SFU students win Powell Street Festival design competition with Karakasa Obake proposal

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      A group of five art students from Simon Fraser University have won Powell Street Festival’s third annual design competition with their Karakasa Obake installation.

      Karakasa Obake is named for a ghost in Japanese folklore that appears as an umbrella with one eye and one leg. Karakasa-obake are sometimes thought of as tsukumogami, old tools that have gained their own spirit.

      The team of Jana Ghimire, Phoebe Huang, Haylee Marx, Elisha Wang, and Carmen Wong plan to create the ghost using recycled matter. This material choice harkens back to the internment of Japanese Canadians, when they used whatever they could to create wagasa (folding paper umbrellas).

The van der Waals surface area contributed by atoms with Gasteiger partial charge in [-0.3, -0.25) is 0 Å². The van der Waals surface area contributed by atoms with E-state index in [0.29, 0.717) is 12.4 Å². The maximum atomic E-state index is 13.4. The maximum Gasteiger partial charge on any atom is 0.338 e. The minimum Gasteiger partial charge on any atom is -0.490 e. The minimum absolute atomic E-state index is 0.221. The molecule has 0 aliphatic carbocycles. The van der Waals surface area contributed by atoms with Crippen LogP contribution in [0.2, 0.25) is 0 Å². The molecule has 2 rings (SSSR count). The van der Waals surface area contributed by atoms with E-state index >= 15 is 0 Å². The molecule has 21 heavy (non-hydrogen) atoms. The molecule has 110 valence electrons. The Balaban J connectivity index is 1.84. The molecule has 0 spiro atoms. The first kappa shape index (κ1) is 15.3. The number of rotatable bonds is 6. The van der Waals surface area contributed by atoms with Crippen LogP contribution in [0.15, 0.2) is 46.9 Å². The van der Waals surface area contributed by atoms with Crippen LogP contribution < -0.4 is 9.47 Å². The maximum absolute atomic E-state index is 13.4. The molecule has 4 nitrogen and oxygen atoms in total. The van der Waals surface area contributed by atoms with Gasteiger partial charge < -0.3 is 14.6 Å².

Artists' renderings envision the cyclopic umbrella mounted on a single vertical leg, allowing it to rotate.

      "We value the humorous aspect of this proposal. The concept also spans time, reaching back hundreds of years and referencing both Japanese Canadian internment and contemporary anime and gaming culture,"  said the jury, according to a press release.

      The judging panel included landscape architect Hanako Amaya; artist Tania Willard of Sepwemec Nation; Powell Street Festival Society artistic director Leanne Dunic; architect Shinobu Homma; and Gary Smith of Abaton Projects.

      The project is now under construction, and will be unveiled at Powell Street Festival’s opening ceremony at Oppenheimer Park (400 Powell Street) in August.

      Powell Street Festival is Vancouver’s biggest celebration of Japanese Canadian arts and culture, which has been running since 1977.

      Last year, a team of architecture students from the University of British Columbia won with a Macro Maki installation designed to let participants take selfies dressed as giant sushi.